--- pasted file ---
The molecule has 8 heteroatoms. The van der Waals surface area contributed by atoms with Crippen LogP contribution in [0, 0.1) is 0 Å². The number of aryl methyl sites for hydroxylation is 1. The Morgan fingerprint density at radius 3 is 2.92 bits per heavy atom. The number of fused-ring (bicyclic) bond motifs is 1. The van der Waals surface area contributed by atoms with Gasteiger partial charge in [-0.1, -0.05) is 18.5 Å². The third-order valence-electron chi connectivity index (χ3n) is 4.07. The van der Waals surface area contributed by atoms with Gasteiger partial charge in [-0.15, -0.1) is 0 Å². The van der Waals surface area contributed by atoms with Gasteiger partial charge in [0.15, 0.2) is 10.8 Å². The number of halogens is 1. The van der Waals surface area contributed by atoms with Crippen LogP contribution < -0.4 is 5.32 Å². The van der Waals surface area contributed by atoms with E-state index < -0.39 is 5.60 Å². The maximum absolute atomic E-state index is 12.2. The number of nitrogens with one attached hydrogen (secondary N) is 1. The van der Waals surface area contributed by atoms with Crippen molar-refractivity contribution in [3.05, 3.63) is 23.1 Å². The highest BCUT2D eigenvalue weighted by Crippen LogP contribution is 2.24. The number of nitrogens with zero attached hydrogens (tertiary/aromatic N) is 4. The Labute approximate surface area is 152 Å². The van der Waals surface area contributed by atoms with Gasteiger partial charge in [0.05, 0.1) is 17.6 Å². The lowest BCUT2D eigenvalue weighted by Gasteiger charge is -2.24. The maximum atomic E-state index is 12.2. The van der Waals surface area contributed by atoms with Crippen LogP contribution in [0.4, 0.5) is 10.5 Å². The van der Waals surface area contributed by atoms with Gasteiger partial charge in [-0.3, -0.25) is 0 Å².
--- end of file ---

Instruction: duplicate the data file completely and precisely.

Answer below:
The molecule has 8 heteroatoms. The van der Waals surface area contributed by atoms with Crippen LogP contribution in [0, 0.1) is 0 Å². The number of aryl methyl sites for hydroxylation is 1. The Morgan fingerprint density at radius 3 is 2.92 bits per heavy atom. The number of fused-ring (bicyclic) bond motifs is 1. The van der Waals surface area contributed by atoms with Gasteiger partial charge in [-0.1, -0.05) is 18.5 Å². The third-order valence-electron chi connectivity index (χ3n) is 4.07. The van der Waals surface area contributed by atoms with Gasteiger partial charge in [-0.15, -0.1) is 0 Å². The van der Waals surface area contributed by atoms with Gasteiger partial charge in [0.15, 0.2) is 10.8 Å². The number of halogens is 1. The van der Waals surface area contributed by atoms with Crippen LogP contribution < -0.4 is 5.32 Å². The van der Waals surface area contributed by atoms with E-state index < -0.39 is 5.60 Å². The maximum absolute atomic E-state index is 12.2. The number of nitrogens with one attached hydrogen (secondary N) is 1. The van der Waals surface area contributed by atoms with Crippen molar-refractivity contribution in [3.05, 3.63) is 23.1 Å². The highest BCUT2D eigenvalue weighted by Crippen LogP contribution is 2.24. The number of nitrogens with zero attached hydrogens (tertiary/aromatic N) is 4. The Labute approximate surface area is 152 Å². The van der Waals surface area contributed by atoms with Gasteiger partial charge in [0.05, 0.1) is 17.6 Å². The lowest BCUT2D eigenvalue weighted by Gasteiger charge is -2.24. The maximum atomic E-state index is 12.2. The van der Waals surface area contributed by atoms with Crippen LogP contribution in [0.4, 0.5) is 10.5 Å². The van der Waals surface area contributed by atoms with Gasteiger partial charge in [-0.3, -0.25) is 0 Å².